Test rides

Ride review: 2014 Yamaha MT-09

Yamaha MT-09

The Yamaha MT-09 (aka the Yamaha FZ-09) looks almost exactly the same as the Yamaha MT-07. It has a similar name and is targeted at the same young, urban audience. Internally, of course, it is quite different — being powered by a three-cylinder engine rather than a twin — but after getting stupid giddy for the MT-07, I had figured the MT-09 would be pure joy.

After all, some people insist a triple is the best of both worlds: the fun pull of a twin with the smoothness of an inline four. I’ll admit my experience with triples is limited, having only ever ridden that engine configuration during a long day on a Triumph Tiger Explorer XC, but it had instilled in me a respect for them. Firing up the MT-09, my heart was pounding in anticipation. 
“This is going to be a blast,” I thought.
I was wrong. The MT-09 manages to capture all of the negative aspects of the MT-07 with very few of the positives.
You, too, could look like a villain in a Captain America film.

The MT-09 is part of Yamaha’s “Dark Side” line of bikes, clothing and accessories aimed at, well, probably the same sort of demographic that the Honda NM4 is targeting. Or, perhaps the more hooligan side of that demographic: youngish people who live in large urban areas and have figured out how to ride their bikes in ways not taught in an MSF course. Indeed, when I visited the Dark Side Tour in Birmingham recently, Yamaha had a bike rigged up to teach people how to do wheelies.

Additionally, the tour featured a stunt rider doing burnouts, stoppies, wheelies, and donuts around a scantily clad model. The rider was dressed in all black, with a visor so dark you could not see his face. He was a sort of ninja with a motorcycle. It was all a bit silly, and , as I say, out of my personal personal demographic. But if you look at the success of moto-vloggers like Jake the Garden Snake or RoyalJordanian, it’s clear that being a faceless, slightly hooligan rider appeals to many people.

With its 850-cc engine delivering a whopping 115 horsepower, you’d think the MT-09 would be the ideal machine for hooligans of all variations, slight or otherwise. But the way in which that power is delivered ruins the experience.

I’ve read a few other reviews of the MT-09 since my ride and it appears that the problem is down to the MT-09’s fuel mapping. However, phrases like “fuel mapping” are too technical for me. I don’t know what it means. I spent a little time on Wikipedia trying to figure it out, but I still don’t feel I can legitimately discuss it without sounding like a child who has just learned a big word. So, my apologies for putting this in Big Dumb Chris terms: the MT-09 has different riding modes and none of them are all that great.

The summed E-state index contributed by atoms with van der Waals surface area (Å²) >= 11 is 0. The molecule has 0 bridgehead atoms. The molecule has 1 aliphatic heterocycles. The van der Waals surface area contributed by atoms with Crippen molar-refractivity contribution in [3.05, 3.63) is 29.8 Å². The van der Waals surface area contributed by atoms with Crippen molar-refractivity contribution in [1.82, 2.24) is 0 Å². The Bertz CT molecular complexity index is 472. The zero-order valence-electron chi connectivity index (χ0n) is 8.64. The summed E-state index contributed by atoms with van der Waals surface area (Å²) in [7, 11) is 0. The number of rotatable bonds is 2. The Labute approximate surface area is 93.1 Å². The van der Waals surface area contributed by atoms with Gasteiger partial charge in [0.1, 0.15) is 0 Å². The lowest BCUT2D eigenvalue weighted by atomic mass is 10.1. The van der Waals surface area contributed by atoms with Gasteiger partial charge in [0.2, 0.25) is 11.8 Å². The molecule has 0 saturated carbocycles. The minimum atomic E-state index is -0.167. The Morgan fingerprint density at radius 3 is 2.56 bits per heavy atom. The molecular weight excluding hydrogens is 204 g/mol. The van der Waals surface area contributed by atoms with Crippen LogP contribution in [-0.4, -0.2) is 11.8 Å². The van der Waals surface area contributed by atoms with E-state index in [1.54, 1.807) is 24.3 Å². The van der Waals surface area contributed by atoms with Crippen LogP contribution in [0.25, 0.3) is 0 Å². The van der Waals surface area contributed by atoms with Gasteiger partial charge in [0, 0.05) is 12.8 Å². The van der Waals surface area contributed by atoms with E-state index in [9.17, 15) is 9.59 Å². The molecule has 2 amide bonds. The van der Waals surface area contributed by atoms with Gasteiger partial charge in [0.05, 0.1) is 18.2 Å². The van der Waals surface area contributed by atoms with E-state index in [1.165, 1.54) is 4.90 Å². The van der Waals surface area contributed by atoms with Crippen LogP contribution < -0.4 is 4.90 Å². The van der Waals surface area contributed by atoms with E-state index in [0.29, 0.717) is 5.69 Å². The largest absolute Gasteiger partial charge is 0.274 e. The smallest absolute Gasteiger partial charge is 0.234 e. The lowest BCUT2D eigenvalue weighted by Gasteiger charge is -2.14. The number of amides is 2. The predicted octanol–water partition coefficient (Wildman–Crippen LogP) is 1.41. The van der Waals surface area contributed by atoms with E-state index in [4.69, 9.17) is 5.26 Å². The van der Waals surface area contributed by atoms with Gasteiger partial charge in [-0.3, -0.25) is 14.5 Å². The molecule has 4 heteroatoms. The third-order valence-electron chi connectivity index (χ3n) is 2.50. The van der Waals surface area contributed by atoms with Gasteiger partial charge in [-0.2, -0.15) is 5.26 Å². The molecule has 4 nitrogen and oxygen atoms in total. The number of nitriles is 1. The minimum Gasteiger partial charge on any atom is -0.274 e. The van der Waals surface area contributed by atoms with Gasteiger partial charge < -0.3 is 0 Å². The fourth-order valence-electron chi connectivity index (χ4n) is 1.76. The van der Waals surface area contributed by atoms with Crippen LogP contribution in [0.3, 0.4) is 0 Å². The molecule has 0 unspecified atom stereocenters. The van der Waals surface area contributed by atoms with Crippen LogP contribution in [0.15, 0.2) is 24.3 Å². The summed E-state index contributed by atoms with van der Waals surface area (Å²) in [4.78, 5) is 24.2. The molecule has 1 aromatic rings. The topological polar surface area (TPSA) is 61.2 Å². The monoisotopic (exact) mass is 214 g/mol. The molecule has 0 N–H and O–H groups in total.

On the right handlebar of the MT-09 there is a little button that says “Mode.” Press it, and you will see a display on your dashboard switch between “A” “STD” and “B” modes. I’m assuming STD means “standard” rather than “sexually transmitted disease.”

In salesman speak, setting the bike in A mode results in a “sharp” throttle response. However, the word I would use is “jerky.” Really jerky. Really, really jerky. I’m guessing this sort of thing could be useful for people attempting wheelies from a dead stop, but for anyone hoping to get from one place to another it is annoying as hell. Increasing or decreasing throttle even the tiniest little bit results in your almost being thrown from the bike.

Not as cool as its little brother. 

Meanwhile, also in salesman speak, setting the MT-09 in B mode results in a “smooth” ride. I found that the actual word to be used for it is “boring.” With the press of a button, the hooligan-inspired MT-09’s ride was transformed into that delivered by my Honda CBF600.

My Honda is an inline four. There’s definitely nothing wrong with that. Straight four engines are renown for their smoothness, and the one in my Honda is wonderfully forgiving of accidental throttle blips or too-quick roll-offs. But as I’ve mentioned before, it lacks any sort of real character. There’s not a lot there to make you shout “woo!”

And still there’s not necessarily anything wrong with that, either. Bland and smooth can be OK if it exists in a package that is useful — for instance, a bike that can take you long distances. But that’s not the case with the MT-09. Like its little brother, the MT-09 is quite tiny, has no weather protection, offers a passenger seat so minuscule it is only suitable for pre-teens and anorexics, and looks to have been designed by Pablo Picasso during his cubism phase.

By the way, the difference between B and STD modes was indistinguishable. I tried switching between the two in several different scenarios and genuinely could not sense a difference. Both modes turned the MT-09 into a CBF600. All three modes turned the MT-09 into a disappointment.

Other negatives included a dashboard that is not within your line of sight when riding, meaning you have to look down and take your eyes off the road to know your speed or RPM, etc. And I found the MT-09’s brakes to be a little too grabby. Possibly that feature, like the obnoxious A mode, is useful for performing stunts, but it creates an awkward situation when trying to come to a gentle stop.

For me, then, the MT-07 is the better bet. It gives you the same look while costing a lot less and offering up a hell of a lot more fun.

UPDATE: According to Motorcycle.com Yamaha has registered a trademark in the European Union for a sport-touring model based on the MT-09. This makes a lot of sense and the designs show a decent-looking machine, assuming the passenger seat is big enough for adult bottoms. I’m still not totally convinced on the look (that strange shard-of-glass windscreen, for example) but perhaps with some panniers it would look OK. If the price were right that might help one overcome the looks.